Qwella took a step toward the tree, felt her slippers soak with water, and yelped. The tiles just inside the door stopped after only two feet, replaced by soil and mud. The tangled roots of the tree bumped and looped up out of the earth, improbably large compared to the pomegranate trees Qwella had seen in the city’s famed orchards.
She slipped her shoes off, laid them back on the tile before the door, and walked toward the tree.
She should have asked Daana for further instructions. At least there was only one way forward. Columns lined the walls to her left and right, but they were flat and decorative. There was only the tree, and whatever lay past it.
She stepped carefully, avoiding tripping roots and the dampest patches of the rich black soil. Daana must have been lying when she said no one came here, for surely the tree wouldn’t have survived without someone to tend it. For the trunk to grow so thick, and the web of roots so sprawling, it must be well cared for. With spring nipping at winter’s heels, it wasn’t even the season for pomegranates.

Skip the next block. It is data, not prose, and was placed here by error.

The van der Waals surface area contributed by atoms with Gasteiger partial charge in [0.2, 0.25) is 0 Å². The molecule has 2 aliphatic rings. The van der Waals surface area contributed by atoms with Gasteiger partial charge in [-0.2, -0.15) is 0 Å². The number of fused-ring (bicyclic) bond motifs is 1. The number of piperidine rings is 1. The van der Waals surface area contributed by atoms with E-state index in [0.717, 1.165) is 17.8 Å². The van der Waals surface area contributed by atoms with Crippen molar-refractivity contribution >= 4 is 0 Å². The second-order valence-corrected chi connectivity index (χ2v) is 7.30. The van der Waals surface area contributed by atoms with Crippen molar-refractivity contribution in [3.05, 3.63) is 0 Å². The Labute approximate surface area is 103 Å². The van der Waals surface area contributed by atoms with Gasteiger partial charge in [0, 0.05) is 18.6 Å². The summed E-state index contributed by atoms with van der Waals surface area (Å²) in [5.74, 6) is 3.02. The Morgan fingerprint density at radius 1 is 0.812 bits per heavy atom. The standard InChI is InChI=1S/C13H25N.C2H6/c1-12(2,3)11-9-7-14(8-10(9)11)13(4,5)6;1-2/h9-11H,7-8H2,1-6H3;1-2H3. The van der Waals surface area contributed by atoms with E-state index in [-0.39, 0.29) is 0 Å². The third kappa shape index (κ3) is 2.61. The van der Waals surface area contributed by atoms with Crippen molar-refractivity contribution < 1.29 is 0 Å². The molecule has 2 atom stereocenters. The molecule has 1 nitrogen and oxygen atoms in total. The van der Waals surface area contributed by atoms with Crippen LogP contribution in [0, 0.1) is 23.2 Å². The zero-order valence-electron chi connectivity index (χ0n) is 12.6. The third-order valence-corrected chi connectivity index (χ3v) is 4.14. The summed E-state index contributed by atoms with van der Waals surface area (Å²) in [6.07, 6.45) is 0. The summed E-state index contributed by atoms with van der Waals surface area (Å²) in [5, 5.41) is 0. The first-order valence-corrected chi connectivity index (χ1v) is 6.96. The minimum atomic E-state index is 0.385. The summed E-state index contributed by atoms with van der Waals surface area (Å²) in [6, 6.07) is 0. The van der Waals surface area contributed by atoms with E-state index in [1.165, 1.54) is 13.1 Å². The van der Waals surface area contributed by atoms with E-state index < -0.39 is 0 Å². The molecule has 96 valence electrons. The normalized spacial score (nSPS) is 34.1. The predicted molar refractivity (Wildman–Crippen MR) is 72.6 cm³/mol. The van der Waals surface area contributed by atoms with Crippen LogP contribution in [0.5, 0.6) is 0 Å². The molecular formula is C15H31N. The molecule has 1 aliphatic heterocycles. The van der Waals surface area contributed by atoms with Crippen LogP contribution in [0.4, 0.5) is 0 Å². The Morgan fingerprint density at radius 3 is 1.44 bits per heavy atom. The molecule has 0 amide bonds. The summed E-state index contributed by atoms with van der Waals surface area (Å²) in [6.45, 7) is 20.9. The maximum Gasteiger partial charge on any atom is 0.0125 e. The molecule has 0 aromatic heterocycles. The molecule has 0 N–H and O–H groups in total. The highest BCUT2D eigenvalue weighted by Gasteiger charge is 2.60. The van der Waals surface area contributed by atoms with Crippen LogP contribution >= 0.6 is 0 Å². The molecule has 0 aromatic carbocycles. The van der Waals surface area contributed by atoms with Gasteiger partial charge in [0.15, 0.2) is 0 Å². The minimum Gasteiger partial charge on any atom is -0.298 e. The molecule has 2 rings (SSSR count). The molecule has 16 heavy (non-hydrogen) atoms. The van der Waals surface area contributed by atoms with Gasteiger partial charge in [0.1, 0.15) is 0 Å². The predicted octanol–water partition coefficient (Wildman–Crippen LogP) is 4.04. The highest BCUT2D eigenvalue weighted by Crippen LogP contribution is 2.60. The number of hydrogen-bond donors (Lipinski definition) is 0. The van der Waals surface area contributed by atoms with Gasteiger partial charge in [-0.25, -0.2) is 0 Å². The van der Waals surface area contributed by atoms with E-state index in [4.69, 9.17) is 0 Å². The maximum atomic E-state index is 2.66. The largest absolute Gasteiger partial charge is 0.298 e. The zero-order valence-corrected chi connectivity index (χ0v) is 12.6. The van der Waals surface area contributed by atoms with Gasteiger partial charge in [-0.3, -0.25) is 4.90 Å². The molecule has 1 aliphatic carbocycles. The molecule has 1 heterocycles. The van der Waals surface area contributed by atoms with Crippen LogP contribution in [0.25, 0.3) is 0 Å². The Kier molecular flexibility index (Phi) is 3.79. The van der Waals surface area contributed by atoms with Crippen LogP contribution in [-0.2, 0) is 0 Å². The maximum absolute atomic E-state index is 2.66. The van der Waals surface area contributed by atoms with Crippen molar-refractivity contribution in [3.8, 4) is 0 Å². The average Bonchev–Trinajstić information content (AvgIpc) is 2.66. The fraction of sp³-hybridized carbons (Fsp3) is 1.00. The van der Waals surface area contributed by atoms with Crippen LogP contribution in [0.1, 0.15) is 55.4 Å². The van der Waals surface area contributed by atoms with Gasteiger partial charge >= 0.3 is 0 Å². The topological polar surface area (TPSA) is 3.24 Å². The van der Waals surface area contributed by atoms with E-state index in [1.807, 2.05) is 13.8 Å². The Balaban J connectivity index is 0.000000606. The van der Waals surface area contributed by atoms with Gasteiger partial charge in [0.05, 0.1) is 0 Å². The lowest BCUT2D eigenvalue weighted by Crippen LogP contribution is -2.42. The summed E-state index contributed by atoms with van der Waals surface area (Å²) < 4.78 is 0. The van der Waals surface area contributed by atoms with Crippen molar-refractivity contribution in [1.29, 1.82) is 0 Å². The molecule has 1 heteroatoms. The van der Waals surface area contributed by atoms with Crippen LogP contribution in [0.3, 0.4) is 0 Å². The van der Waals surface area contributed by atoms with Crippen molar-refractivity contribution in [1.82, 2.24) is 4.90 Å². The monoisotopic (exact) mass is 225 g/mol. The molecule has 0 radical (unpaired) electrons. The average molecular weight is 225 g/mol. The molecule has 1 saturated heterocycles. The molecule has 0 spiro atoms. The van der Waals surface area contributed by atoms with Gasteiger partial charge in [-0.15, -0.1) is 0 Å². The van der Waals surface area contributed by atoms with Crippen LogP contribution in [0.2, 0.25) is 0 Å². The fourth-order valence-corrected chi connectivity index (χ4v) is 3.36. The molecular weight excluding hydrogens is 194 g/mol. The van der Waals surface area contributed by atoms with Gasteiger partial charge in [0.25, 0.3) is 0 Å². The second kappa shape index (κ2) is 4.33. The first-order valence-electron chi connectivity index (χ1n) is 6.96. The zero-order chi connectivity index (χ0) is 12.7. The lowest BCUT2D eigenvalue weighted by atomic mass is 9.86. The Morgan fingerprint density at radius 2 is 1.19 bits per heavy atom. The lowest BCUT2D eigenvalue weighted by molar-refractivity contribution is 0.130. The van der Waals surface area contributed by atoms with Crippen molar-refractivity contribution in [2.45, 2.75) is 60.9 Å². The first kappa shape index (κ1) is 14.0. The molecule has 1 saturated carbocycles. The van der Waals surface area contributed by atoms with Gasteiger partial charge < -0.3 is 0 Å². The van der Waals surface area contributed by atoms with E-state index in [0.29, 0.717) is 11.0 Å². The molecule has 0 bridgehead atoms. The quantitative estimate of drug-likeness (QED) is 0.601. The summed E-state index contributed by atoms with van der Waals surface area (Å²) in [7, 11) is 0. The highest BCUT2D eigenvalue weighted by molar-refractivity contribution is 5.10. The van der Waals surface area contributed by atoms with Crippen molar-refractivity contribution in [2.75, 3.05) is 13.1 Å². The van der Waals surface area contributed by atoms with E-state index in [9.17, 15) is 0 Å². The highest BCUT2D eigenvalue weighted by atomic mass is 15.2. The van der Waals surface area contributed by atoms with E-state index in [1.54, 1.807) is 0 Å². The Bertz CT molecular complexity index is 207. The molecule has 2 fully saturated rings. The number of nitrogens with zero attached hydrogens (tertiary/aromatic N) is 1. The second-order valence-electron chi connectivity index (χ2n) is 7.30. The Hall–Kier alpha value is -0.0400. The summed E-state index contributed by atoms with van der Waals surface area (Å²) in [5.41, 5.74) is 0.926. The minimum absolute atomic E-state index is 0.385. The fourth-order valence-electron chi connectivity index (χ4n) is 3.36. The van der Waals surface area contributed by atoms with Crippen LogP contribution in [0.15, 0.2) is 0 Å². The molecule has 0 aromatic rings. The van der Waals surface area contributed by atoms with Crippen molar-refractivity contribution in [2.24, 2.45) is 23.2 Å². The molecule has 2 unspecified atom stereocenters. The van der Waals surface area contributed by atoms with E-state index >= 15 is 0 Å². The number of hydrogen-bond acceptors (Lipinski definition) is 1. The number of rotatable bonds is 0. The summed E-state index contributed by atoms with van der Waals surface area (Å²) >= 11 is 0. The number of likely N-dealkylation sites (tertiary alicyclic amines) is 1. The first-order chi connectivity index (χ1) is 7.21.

Except as she got closer, she saw they weren’t pomegranates. They were huge rubies.
Qwella stared, eyes wide at the jewels bigger than her fists hanging from its branches. It had to be a trick of some kind. She clambered over the thickest of the roots, the hem of her purple dress dragging in the wet earth. She plunked down at the tree’s base, using the root as a bench, and touched her hand to the trunk.
Real bark, cool to the touch. But how could it be real, when red crystals dripped from its branches?
She hefted herself back up and grabbed the nearest of the ruby pomegranates. It was hard, an inert gemstone growing from a living branch.
Qwella tugged, pulling the fruit free, but she’d overreached, and although the pomegranate came loose in her hand it went flying. She tumbled onto the ground and caught herself with her palms against the roots. Her hands and knees stung with scratches.